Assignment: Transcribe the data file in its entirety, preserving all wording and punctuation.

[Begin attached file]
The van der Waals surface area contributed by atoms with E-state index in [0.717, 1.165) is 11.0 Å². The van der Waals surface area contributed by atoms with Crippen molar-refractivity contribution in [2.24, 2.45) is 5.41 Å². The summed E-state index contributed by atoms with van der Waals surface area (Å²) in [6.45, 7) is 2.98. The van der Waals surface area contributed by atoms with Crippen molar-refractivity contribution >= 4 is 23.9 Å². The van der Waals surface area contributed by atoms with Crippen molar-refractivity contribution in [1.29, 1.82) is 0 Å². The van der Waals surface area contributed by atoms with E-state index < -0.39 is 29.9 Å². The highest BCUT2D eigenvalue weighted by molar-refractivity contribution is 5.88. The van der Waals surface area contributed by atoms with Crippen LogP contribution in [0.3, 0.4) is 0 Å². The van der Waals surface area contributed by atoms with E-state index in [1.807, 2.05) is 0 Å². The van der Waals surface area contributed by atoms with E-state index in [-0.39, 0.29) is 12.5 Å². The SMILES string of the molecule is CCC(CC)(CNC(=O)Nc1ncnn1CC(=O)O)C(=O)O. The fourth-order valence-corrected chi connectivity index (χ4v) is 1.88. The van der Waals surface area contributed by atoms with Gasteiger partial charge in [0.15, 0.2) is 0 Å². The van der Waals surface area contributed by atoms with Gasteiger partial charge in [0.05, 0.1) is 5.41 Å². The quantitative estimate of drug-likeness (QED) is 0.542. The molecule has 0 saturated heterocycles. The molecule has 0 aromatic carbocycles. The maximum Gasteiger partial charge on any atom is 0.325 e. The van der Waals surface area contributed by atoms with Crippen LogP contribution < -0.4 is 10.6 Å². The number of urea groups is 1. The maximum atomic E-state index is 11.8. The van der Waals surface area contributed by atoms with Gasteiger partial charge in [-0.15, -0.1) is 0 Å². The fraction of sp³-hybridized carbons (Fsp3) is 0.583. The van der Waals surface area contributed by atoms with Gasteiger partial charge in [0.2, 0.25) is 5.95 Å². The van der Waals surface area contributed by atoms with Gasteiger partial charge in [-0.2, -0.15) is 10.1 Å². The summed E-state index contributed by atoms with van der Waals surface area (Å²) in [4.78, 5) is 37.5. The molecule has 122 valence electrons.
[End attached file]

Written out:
The van der Waals surface area contributed by atoms with E-state index in [0.717, 1.165) is 11.0 Å². The van der Waals surface area contributed by atoms with Crippen molar-refractivity contribution in [2.24, 2.45) is 5.41 Å². The summed E-state index contributed by atoms with van der Waals surface area (Å²) in [6.45, 7) is 2.98. The van der Waals surface area contributed by atoms with Crippen molar-refractivity contribution >= 4 is 23.9 Å². The van der Waals surface area contributed by atoms with Crippen molar-refractivity contribution in [1.29, 1.82) is 0 Å². The van der Waals surface area contributed by atoms with E-state index < -0.39 is 29.9 Å². The highest BCUT2D eigenvalue weighted by molar-refractivity contribution is 5.88. The van der Waals surface area contributed by atoms with Crippen LogP contribution in [0.3, 0.4) is 0 Å². The van der Waals surface area contributed by atoms with E-state index in [1.807, 2.05) is 0 Å². The van der Waals surface area contributed by atoms with E-state index in [-0.39, 0.29) is 12.5 Å². The SMILES string of the molecule is CCC(CC)(CNC(=O)Nc1ncnn1CC(=O)O)C(=O)O. The fourth-order valence-corrected chi connectivity index (χ4v) is 1.88. The van der Waals surface area contributed by atoms with Gasteiger partial charge in [0.15, 0.2) is 0 Å². The van der Waals surface area contributed by atoms with Gasteiger partial charge in [0.05, 0.1) is 5.41 Å². The quantitative estimate of drug-likeness (QED) is 0.542. The molecule has 0 saturated heterocycles. The molecule has 0 aromatic carbocycles. The maximum Gasteiger partial charge on any atom is 0.325 e. The van der Waals surface area contributed by atoms with Crippen LogP contribution < -0.4 is 10.6 Å². The number of urea groups is 1. The maximum atomic E-state index is 11.8. The van der Waals surface area contributed by atoms with Gasteiger partial charge in [-0.15, -0.1) is 0 Å². The fraction of sp³-hybridized carbons (Fsp3) is 0.583. The van der Waals surface area contributed by atoms with Gasteiger partial charge in [0.2, 0.25) is 5.95 Å². The van der Waals surface area contributed by atoms with Gasteiger partial charge in [-0.2, -0.15) is 10.1 Å². The summed E-state index contributed by atoms with van der Waals surface area (Å²) in [4.78, 5) is 37.5. The molecule has 122 valence electrons.